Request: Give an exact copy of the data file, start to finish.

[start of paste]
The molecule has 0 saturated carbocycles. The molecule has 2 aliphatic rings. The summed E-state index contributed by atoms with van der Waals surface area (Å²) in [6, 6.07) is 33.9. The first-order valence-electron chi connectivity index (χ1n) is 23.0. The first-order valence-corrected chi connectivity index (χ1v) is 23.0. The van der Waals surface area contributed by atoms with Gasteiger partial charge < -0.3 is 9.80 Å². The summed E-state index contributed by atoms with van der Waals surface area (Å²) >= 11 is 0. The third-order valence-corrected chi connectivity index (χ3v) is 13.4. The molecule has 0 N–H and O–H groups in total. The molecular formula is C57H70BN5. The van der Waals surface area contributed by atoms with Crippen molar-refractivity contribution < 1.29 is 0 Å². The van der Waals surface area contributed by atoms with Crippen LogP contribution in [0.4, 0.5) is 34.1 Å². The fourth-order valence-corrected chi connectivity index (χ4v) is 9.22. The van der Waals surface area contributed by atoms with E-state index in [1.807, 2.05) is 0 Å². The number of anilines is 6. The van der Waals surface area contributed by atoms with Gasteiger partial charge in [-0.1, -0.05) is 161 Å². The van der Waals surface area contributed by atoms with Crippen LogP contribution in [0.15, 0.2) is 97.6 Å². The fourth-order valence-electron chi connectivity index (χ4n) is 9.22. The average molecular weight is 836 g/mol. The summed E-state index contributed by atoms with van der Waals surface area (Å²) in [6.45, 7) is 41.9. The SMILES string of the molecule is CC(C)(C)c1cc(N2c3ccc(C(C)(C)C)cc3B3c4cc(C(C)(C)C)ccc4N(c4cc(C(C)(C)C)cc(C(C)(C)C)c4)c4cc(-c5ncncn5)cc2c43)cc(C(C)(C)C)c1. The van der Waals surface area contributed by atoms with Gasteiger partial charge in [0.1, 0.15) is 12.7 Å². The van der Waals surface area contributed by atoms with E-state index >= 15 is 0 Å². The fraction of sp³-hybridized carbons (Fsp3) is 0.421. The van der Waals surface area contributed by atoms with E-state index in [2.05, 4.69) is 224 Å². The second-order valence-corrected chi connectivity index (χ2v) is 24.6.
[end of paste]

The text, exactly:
The molecule has 0 saturated carbocycles. The molecule has 2 aliphatic rings. The summed E-state index contributed by atoms with van der Waals surface area (Å²) in [6, 6.07) is 33.9. The first-order valence-electron chi connectivity index (χ1n) is 23.0. The first-order valence-corrected chi connectivity index (χ1v) is 23.0. The van der Waals surface area contributed by atoms with Gasteiger partial charge < -0.3 is 9.80 Å². The summed E-state index contributed by atoms with van der Waals surface area (Å²) >= 11 is 0. The third-order valence-corrected chi connectivity index (χ3v) is 13.4. The molecule has 0 N–H and O–H groups in total. The molecular formula is C57H70BN5. The van der Waals surface area contributed by atoms with Crippen molar-refractivity contribution < 1.29 is 0 Å². The van der Waals surface area contributed by atoms with Crippen LogP contribution in [0.4, 0.5) is 34.1 Å². The fourth-order valence-corrected chi connectivity index (χ4v) is 9.22. The van der Waals surface area contributed by atoms with E-state index in [1.807, 2.05) is 0 Å². The number of anilines is 6. The van der Waals surface area contributed by atoms with Gasteiger partial charge in [-0.1, -0.05) is 161 Å². The van der Waals surface area contributed by atoms with Crippen LogP contribution in [0.15, 0.2) is 97.6 Å². The fourth-order valence-electron chi connectivity index (χ4n) is 9.22. The average molecular weight is 836 g/mol. The summed E-state index contributed by atoms with van der Waals surface area (Å²) in [6.45, 7) is 41.9. The SMILES string of the molecule is CC(C)(C)c1cc(N2c3ccc(C(C)(C)C)cc3B3c4cc(C(C)(C)C)ccc4N(c4cc(C(C)(C)C)cc(C(C)(C)C)c4)c4cc(-c5ncncn5)cc2c43)cc(C(C)(C)C)c1. The van der Waals surface area contributed by atoms with Gasteiger partial charge in [0.1, 0.15) is 12.7 Å². The van der Waals surface area contributed by atoms with E-state index >= 15 is 0 Å². The fraction of sp³-hybridized carbons (Fsp3) is 0.421. The van der Waals surface area contributed by atoms with E-state index in [2.05, 4.69) is 224 Å². The second-order valence-corrected chi connectivity index (χ2v) is 24.6.